Alligators Have The Most Bizarre Way Of Surviving In A Frozen Pond

Frederick Owens
January 10, 2018

The Shallotte River Swamp Park in Ocean Isle Beach, North Carolina posted an wonderful video showing their rescued American Alligators. The video shows one alligator completely frozen in place with their snout poking out of the ice so they can breathe, thus allowing them to keep their bodies under water and not have to get out into the cold surface.

If they need to breathe, the alligators can poke their nostrils right above the water. Alive or not, seeing a motionless alligator's snout popping out of a frozen over pond looks more like a scene out of a B-grade horror film than a natural occurrence.

However, a layer of ice had formed on top of the swamp in the Shallotte River Swamp Park in Ocean Isle Beach last Friday, and stayed solid throughout the weekend. Once it becomes warm and the ice melts, the creatures will thermoregulate their body temperatures to their regular state.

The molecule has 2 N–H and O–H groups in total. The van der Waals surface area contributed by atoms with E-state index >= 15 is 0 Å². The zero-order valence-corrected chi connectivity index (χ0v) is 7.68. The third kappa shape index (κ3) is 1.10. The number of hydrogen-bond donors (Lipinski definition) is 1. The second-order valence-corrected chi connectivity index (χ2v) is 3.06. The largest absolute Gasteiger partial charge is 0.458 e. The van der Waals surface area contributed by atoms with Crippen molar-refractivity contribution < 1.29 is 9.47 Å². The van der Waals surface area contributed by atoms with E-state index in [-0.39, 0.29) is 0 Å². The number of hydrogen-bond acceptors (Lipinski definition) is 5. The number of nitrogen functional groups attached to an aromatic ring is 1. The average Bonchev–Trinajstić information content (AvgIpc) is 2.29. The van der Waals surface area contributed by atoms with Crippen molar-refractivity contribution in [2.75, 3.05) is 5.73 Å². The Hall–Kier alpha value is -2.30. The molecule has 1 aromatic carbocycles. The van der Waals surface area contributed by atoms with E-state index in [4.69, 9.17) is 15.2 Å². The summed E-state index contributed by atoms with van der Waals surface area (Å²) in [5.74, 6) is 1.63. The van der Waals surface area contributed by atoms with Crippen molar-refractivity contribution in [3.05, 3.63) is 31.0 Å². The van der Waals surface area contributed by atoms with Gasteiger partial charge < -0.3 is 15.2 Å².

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Howard said technically the American alligators' form of hibernation is called brumation. "Pretty awesome. ... Look at those teeth".

All of the alligators in the park have been rescued from captivity and therefore can not go back to the wild.

You don't have to wonder any longer thanks to the folks at the Shallotte River Swamp Park in Brunswick County. But fortunately for them they have quite the tactic to survive the frozen waters. In a blog post, experts explained that alligators can live in water temperatures as low as 40 degrees. Most are found in the southeastern corner of the state.

Other reports by LeisureTravelAid

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